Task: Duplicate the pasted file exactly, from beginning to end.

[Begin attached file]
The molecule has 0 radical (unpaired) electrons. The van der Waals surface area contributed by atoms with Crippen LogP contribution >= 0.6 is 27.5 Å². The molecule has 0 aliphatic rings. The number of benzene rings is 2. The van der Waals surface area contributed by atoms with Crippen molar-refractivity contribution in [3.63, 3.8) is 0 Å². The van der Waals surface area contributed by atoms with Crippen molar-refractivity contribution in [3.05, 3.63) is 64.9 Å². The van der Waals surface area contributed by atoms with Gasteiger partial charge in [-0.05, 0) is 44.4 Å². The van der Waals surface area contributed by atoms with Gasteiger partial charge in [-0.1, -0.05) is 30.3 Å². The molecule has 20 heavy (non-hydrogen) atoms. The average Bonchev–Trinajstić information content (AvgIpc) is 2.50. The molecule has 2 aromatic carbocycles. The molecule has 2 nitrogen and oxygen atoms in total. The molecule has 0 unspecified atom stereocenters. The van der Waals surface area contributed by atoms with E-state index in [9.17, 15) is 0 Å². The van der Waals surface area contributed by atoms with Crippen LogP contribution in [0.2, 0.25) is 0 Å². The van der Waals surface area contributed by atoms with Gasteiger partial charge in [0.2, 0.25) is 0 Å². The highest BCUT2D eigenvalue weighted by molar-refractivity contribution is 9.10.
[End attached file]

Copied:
The molecule has 0 radical (unpaired) electrons. The van der Waals surface area contributed by atoms with Crippen LogP contribution >= 0.6 is 27.5 Å². The molecule has 0 aliphatic rings. The number of benzene rings is 2. The van der Waals surface area contributed by atoms with Crippen molar-refractivity contribution in [3.63, 3.8) is 0 Å². The van der Waals surface area contributed by atoms with Crippen molar-refractivity contribution in [3.05, 3.63) is 64.9 Å². The van der Waals surface area contributed by atoms with Gasteiger partial charge in [-0.05, 0) is 44.4 Å². The van der Waals surface area contributed by atoms with Gasteiger partial charge in [-0.1, -0.05) is 30.3 Å². The molecule has 20 heavy (non-hydrogen) atoms. The average Bonchev–Trinajstić information content (AvgIpc) is 2.50. The molecule has 2 aromatic carbocycles. The molecule has 2 nitrogen and oxygen atoms in total. The molecule has 0 unspecified atom stereocenters. The van der Waals surface area contributed by atoms with E-state index in [9.17, 15) is 0 Å². The van der Waals surface area contributed by atoms with Crippen LogP contribution in [0.2, 0.25) is 0 Å². The van der Waals surface area contributed by atoms with Gasteiger partial charge in [0.2, 0.25) is 0 Å². The highest BCUT2D eigenvalue weighted by molar-refractivity contribution is 9.10.